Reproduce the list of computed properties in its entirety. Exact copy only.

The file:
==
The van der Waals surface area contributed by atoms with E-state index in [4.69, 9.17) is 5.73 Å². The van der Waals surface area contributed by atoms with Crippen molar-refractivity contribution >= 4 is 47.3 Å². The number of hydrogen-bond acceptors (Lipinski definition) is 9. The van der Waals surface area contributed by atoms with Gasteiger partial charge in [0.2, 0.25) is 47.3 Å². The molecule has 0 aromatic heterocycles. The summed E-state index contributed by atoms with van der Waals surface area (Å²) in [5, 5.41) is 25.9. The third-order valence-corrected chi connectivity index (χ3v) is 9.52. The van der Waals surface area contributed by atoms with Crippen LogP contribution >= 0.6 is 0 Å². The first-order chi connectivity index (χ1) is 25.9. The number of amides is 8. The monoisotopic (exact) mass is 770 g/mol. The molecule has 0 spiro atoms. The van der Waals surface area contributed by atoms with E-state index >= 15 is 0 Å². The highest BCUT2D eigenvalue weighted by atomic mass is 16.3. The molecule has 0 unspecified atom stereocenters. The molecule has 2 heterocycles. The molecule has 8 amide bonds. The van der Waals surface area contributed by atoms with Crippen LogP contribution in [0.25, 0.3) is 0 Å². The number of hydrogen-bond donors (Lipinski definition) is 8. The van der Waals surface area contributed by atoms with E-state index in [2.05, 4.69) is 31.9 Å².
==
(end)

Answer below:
The van der Waals surface area contributed by atoms with E-state index in [4.69, 9.17) is 5.73 Å². The van der Waals surface area contributed by atoms with Crippen molar-refractivity contribution >= 4 is 47.3 Å². The number of hydrogen-bond acceptors (Lipinski definition) is 9. The van der Waals surface area contributed by atoms with Gasteiger partial charge in [0.2, 0.25) is 47.3 Å². The molecule has 0 aromatic heterocycles. The summed E-state index contributed by atoms with van der Waals surface area (Å²) in [5, 5.41) is 25.9. The third-order valence-corrected chi connectivity index (χ3v) is 9.52. The van der Waals surface area contributed by atoms with Crippen LogP contribution >= 0.6 is 0 Å². The first-order chi connectivity index (χ1) is 25.9. The number of amides is 8. The monoisotopic (exact) mass is 770 g/mol. The molecule has 0 spiro atoms. The van der Waals surface area contributed by atoms with E-state index >= 15 is 0 Å². The highest BCUT2D eigenvalue weighted by atomic mass is 16.3. The molecule has 0 unspecified atom stereocenters. The molecule has 2 heterocycles. The molecule has 8 amide bonds. The van der Waals surface area contributed by atoms with Crippen LogP contribution in [0.25, 0.3) is 0 Å². The number of hydrogen-bond donors (Lipinski definition) is 8. The van der Waals surface area contributed by atoms with E-state index in [2.05, 4.69) is 31.9 Å².